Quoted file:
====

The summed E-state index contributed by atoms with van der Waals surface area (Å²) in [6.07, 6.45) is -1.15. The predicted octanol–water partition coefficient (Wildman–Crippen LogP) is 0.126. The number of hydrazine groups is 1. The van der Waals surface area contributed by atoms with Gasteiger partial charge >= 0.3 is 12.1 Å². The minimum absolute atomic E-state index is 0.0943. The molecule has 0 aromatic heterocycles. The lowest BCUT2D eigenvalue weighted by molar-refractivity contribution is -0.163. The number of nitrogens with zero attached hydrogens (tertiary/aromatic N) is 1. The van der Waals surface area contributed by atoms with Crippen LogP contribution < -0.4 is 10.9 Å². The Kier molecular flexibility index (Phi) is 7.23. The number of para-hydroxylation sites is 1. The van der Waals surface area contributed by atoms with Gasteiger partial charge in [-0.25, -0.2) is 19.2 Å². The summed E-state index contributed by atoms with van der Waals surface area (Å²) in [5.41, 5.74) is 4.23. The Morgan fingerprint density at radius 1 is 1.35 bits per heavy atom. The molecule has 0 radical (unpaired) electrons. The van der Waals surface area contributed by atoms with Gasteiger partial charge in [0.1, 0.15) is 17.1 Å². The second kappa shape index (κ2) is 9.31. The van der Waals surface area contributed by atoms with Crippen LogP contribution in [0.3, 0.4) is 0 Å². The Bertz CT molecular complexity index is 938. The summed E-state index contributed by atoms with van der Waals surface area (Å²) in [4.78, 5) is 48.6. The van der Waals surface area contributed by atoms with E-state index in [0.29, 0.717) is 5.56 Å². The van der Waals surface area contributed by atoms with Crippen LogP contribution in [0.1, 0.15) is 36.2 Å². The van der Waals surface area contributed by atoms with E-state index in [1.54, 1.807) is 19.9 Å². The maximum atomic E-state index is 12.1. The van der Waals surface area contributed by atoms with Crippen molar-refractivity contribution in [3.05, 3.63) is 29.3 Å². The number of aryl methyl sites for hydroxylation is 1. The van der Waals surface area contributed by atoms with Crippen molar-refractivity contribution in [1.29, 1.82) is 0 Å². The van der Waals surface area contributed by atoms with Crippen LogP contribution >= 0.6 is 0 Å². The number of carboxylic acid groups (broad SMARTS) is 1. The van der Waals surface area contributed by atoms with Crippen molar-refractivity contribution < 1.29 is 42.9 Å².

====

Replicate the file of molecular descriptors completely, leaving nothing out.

The summed E-state index contributed by atoms with van der Waals surface area (Å²) in [6.07, 6.45) is -1.15. The predicted octanol–water partition coefficient (Wildman–Crippen LogP) is 0.126. The number of hydrazine groups is 1. The van der Waals surface area contributed by atoms with Gasteiger partial charge >= 0.3 is 12.1 Å². The minimum absolute atomic E-state index is 0.0943. The molecule has 0 aromatic heterocycles. The lowest BCUT2D eigenvalue weighted by molar-refractivity contribution is -0.163. The number of nitrogens with zero attached hydrogens (tertiary/aromatic N) is 1. The van der Waals surface area contributed by atoms with Crippen LogP contribution < -0.4 is 10.9 Å². The Kier molecular flexibility index (Phi) is 7.23. The number of para-hydroxylation sites is 1. The van der Waals surface area contributed by atoms with Gasteiger partial charge in [-0.25, -0.2) is 19.2 Å². The summed E-state index contributed by atoms with van der Waals surface area (Å²) in [5.41, 5.74) is 4.23. The Morgan fingerprint density at radius 1 is 1.35 bits per heavy atom. The molecule has 0 radical (unpaired) electrons. The van der Waals surface area contributed by atoms with Gasteiger partial charge in [0.1, 0.15) is 17.1 Å². The second kappa shape index (κ2) is 9.31. The van der Waals surface area contributed by atoms with Crippen LogP contribution in [0.3, 0.4) is 0 Å². The Bertz CT molecular complexity index is 938. The summed E-state index contributed by atoms with van der Waals surface area (Å²) in [4.78, 5) is 48.6. The van der Waals surface area contributed by atoms with E-state index in [0.29, 0.717) is 5.56 Å². The van der Waals surface area contributed by atoms with Crippen LogP contribution in [0.1, 0.15) is 36.2 Å². The van der Waals surface area contributed by atoms with E-state index in [1.54, 1.807) is 19.9 Å². The maximum atomic E-state index is 12.1. The van der Waals surface area contributed by atoms with Crippen molar-refractivity contribution in [3.05, 3.63) is 29.3 Å². The number of aryl methyl sites for hydroxylation is 1. The van der Waals surface area contributed by atoms with Crippen molar-refractivity contribution in [1.29, 1.82) is 0 Å². The van der Waals surface area contributed by atoms with Crippen LogP contribution >= 0.6 is 0 Å². The number of carboxylic acid groups (broad SMARTS) is 1. The van der Waals surface area contributed by atoms with Crippen molar-refractivity contribution < 1.29 is 42.9 Å².